If you have diligently read 62 Projects to Make with a Dead Computer, you perhaps might already know the answer. As the project aptly titled 'Acoustic Rock Revolution' (book p. 184) demonstrates, you must amplify! Yes my friends, it is time to amplify your Gamer Guitar and rock out in your garage like a hurricane (or at least a tropical depression - exotic and angsty).
Using a handful of basic, easy-to-find, parts and tools, I'm going to show you how to perform this operation in a matter of minutes.
For those about to rock, I salute you.
(Note: In the video, I sent the guitar through a killer fuzz pedal. Normal amplification is cleaner sounding and with less feedback.)
Step 1: Go Get Stuff
- A 1/4" male mono plug
(These are available at Radioshack or most guitar shops.)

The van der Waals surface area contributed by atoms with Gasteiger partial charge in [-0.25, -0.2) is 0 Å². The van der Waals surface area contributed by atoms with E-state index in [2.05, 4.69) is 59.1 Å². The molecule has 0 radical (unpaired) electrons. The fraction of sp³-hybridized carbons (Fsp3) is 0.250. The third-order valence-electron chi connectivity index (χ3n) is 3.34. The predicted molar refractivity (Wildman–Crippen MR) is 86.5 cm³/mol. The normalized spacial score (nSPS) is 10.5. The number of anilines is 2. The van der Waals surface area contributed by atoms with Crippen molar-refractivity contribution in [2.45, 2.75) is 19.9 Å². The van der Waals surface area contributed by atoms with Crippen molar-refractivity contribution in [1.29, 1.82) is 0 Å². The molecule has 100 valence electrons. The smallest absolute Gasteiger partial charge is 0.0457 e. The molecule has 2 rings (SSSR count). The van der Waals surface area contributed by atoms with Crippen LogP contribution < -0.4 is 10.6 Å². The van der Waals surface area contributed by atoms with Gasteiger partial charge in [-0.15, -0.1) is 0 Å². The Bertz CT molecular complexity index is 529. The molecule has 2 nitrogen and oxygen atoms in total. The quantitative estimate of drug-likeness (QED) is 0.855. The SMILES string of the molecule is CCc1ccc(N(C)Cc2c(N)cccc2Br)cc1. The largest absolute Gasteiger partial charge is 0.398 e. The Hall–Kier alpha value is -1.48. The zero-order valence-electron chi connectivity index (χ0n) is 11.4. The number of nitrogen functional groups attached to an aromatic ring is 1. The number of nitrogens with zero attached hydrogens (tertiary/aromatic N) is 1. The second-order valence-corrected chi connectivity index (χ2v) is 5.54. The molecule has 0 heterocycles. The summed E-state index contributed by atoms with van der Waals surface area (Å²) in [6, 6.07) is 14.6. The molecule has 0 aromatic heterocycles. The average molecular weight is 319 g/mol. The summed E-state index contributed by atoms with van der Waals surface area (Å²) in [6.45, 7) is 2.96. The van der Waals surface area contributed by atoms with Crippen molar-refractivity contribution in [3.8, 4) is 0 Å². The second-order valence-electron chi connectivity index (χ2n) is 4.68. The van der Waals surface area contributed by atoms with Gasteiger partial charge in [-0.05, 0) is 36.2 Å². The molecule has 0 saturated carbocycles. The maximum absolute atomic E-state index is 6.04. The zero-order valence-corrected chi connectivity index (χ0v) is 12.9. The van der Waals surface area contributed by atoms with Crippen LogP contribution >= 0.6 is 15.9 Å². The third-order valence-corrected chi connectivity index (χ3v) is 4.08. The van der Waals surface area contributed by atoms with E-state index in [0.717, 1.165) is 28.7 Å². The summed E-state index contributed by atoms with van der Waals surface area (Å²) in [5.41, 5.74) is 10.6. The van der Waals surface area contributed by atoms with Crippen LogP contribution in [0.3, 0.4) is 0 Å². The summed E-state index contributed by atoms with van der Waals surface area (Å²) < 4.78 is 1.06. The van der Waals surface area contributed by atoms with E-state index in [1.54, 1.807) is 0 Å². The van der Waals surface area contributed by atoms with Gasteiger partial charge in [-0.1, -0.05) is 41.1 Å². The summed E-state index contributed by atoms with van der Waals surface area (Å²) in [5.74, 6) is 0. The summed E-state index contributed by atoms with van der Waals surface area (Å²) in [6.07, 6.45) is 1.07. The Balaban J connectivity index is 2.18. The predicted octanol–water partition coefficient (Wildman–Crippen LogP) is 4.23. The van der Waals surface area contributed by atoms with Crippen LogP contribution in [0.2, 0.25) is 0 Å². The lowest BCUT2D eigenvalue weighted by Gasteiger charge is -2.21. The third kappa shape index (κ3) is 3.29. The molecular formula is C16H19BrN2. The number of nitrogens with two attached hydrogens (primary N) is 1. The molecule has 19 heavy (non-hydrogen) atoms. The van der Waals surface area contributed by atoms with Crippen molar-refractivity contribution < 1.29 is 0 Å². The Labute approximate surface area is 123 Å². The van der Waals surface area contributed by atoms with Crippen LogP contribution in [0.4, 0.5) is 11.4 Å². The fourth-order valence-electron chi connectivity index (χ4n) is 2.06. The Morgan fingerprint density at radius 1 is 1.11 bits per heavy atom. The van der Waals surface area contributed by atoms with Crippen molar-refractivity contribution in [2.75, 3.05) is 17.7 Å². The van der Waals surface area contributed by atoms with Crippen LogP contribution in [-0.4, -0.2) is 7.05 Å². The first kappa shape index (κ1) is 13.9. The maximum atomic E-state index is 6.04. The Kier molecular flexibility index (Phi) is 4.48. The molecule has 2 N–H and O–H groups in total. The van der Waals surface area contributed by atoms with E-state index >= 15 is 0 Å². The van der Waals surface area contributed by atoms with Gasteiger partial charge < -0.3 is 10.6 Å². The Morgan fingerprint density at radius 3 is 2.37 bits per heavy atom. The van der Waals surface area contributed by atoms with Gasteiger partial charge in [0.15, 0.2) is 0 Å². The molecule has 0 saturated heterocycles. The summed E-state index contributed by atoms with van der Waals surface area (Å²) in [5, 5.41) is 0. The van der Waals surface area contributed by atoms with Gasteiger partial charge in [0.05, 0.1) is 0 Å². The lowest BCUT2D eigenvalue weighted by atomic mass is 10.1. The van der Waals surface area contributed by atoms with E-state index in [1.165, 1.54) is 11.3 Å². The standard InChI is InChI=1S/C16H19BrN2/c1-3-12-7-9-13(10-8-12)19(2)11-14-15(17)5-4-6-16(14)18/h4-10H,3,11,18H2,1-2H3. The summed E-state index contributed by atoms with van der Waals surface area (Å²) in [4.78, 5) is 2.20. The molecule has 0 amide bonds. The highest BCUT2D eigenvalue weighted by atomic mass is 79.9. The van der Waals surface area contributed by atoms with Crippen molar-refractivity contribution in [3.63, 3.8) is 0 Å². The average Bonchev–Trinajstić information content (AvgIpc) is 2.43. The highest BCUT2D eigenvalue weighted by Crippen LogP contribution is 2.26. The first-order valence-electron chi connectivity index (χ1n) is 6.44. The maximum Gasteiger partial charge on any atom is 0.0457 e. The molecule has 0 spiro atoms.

- A piezo element
(You can find these in many devices including broken touch tone phones or PDAs. They can also be purchased at Radioshack)
- A NES controller cable
(I used the cable left over from Laser Gag Zapper [book p. 138] because it tends to be longer than normal NES controller cables. This is good for playing the guitar.)
Step 2: Take Apart the Plug
Step 3: Prepare to Solder
Strip the jacketing off the white and brown wires.
Finally, slide the outer jacket of the mono plug onto the NES cable if it seems like you won't be able to reassemble the plug assembly after soldering. Basically, most plugs twist together and you won't be able to twist it shut if the piece isn't already passed onto the wire before you solder.
Step 4: Solder
Solder the brown wire to the shield on the side of the male plug.
Step 5: Reassemble
Step 6: Case Open
Step 7: More Soldering
Free the brown and white wires from the plastic connector.
Strip 1/4" of the jacket from each of these wires.
Twist the brown wire together white the black wire from the piezo and white wire together with the red wire from the piezo.
Solder both pairs together.
Finally insulate them using electrical tape. I didn't have any electrical tape on hand, so I glued the two pairs together with hot glue in such a way that the metal contacts could never meet (see last image below).